Staunton, April 29 – Russian jailors have tried to provoke inter-ethnic conflicts among Central Asians and Caucasians in order to limit the spread of radical Islam in the Russian prison system, but according to an ethnic Russian who was in prison for six years, they have largely failed to achieve their goal.
Not only has Islamism continued to spread among prisoners including among ethnic Russians and others from nationalities not traditionally Islamic, Viktor Lukovenko says; but non-Russians are increasingly united against their jailors either on the basis of Islam or a recognition that they must stand together (lenta.ru/articles/2016/04/27/djamaaty_v_turme/).
“There are very few ethnic conflicts” in Russian jails, the former prisoner says, “despite all the efforts of the staff [of Russian prisons] to use this factor in their operational work” out of a desire to divide and conquer the inmates by preventing them from uniting against the authorities.
According to Lukovenko, “the criminal world understands that [any] division on the basis of nationality is its weak side, and all of them work in order to smooth things over.” And that form of solidarity too, he suggests, is part of the reason that Islamic ideas are spreading ever more rapidly among Russian prisoners.
Earlier this year, the Russian penal system high command announced its intentions to step up the struggle with communities of radical Muslims behind bard, the so-called “prison jamaats” where so many Islamists in the post-Soviet space were first recruited (lenta.ru/news/2016/01/27/djamaat/).
(This problem has long been recognized with many Moscow commentators complaining that Russian prisons are becoming the primary recruiting centers for radical Islamists in Russia (windowoneurasia2.blogspot.com/2014/11/window-on-eurasia-russian-penal-system.html), and some calling for isolating the Islamists in separate prisons, a strategy that hasn’t worked in many places (windowoneurasia2.blogspot.com/2015/08/confining-islamists-to-separate-prisons.html).)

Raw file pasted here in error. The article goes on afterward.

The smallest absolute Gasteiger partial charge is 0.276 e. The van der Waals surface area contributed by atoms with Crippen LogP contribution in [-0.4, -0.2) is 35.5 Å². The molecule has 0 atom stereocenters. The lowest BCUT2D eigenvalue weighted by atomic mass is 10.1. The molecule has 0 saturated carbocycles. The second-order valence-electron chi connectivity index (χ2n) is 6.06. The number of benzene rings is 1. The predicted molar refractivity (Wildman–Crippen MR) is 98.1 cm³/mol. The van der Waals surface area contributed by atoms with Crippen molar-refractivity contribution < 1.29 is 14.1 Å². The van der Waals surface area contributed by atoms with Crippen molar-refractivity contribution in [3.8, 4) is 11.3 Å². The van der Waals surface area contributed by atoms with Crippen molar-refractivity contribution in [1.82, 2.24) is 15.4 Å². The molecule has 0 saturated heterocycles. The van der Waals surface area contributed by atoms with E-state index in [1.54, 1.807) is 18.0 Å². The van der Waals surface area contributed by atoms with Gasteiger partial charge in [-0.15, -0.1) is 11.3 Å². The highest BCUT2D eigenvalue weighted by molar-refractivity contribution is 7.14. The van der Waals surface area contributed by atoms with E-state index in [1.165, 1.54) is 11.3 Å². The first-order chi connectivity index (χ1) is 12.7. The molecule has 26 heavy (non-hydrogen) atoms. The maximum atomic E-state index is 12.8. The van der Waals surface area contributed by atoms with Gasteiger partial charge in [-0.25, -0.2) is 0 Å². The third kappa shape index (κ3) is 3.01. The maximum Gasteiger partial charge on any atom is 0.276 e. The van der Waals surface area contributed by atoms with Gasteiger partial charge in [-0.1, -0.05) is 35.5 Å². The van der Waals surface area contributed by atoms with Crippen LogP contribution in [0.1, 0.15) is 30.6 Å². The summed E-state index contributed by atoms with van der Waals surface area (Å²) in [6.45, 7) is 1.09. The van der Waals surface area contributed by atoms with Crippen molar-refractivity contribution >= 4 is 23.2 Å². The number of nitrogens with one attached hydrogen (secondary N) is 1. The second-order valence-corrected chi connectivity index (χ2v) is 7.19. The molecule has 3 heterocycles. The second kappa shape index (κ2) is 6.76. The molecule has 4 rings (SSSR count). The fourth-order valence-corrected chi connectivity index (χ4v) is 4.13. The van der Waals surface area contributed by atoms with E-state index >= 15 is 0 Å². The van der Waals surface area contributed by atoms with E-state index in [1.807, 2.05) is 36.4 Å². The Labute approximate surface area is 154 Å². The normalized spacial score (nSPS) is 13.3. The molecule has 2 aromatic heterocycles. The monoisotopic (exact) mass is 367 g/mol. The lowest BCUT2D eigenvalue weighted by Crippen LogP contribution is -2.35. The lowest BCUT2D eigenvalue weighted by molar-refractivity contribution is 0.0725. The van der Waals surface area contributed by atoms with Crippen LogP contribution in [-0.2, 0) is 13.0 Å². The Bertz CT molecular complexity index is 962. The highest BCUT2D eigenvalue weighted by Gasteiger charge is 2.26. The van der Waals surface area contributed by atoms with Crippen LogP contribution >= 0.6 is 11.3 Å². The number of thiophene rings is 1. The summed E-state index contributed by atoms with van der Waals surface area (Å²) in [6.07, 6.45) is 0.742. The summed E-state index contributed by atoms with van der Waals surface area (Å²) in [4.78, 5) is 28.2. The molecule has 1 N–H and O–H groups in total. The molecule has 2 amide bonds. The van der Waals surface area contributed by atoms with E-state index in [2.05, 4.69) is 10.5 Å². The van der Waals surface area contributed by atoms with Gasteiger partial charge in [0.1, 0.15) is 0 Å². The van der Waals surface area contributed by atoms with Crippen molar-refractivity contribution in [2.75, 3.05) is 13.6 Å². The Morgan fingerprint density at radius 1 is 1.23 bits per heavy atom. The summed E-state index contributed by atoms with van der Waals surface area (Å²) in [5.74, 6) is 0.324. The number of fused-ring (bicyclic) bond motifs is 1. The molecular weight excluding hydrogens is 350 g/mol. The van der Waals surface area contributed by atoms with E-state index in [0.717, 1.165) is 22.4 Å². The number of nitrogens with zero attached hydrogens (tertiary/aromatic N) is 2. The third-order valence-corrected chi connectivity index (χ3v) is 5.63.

Lukovenko, who now is a graduate student in economics at Moscow State University, spent a year in Moscow’s Butyrka prison, sometime in transit facilitis, and four years at a strict regime camp near Ulan-Ude in the Transbaikal.
He told the Lenta.ru news agency that in Moscow prisons today, “the absolute majority” of prisoners are people from the Caucasus and Central Asia and that in the cells where he was kept nine out of ten were from those regions, while one was a Slav. Significantly, some of the guards were also of these nationalities.
The former prisoner said that in his experience, in the prisons and transit camps of Russia, “ever more often fell radically inclined Muslims from the republics of the North Caucasus,” who sometimes came into conflict not with other Muslims but with ordinary criminals.
Lukovenko pointed out that he is no expert on Islamic and Islamist trends, but from what he could see, many of the radicals were Salafis who distinguished themselves from others by wearing long beards and praying regularly and in front of other prisoners.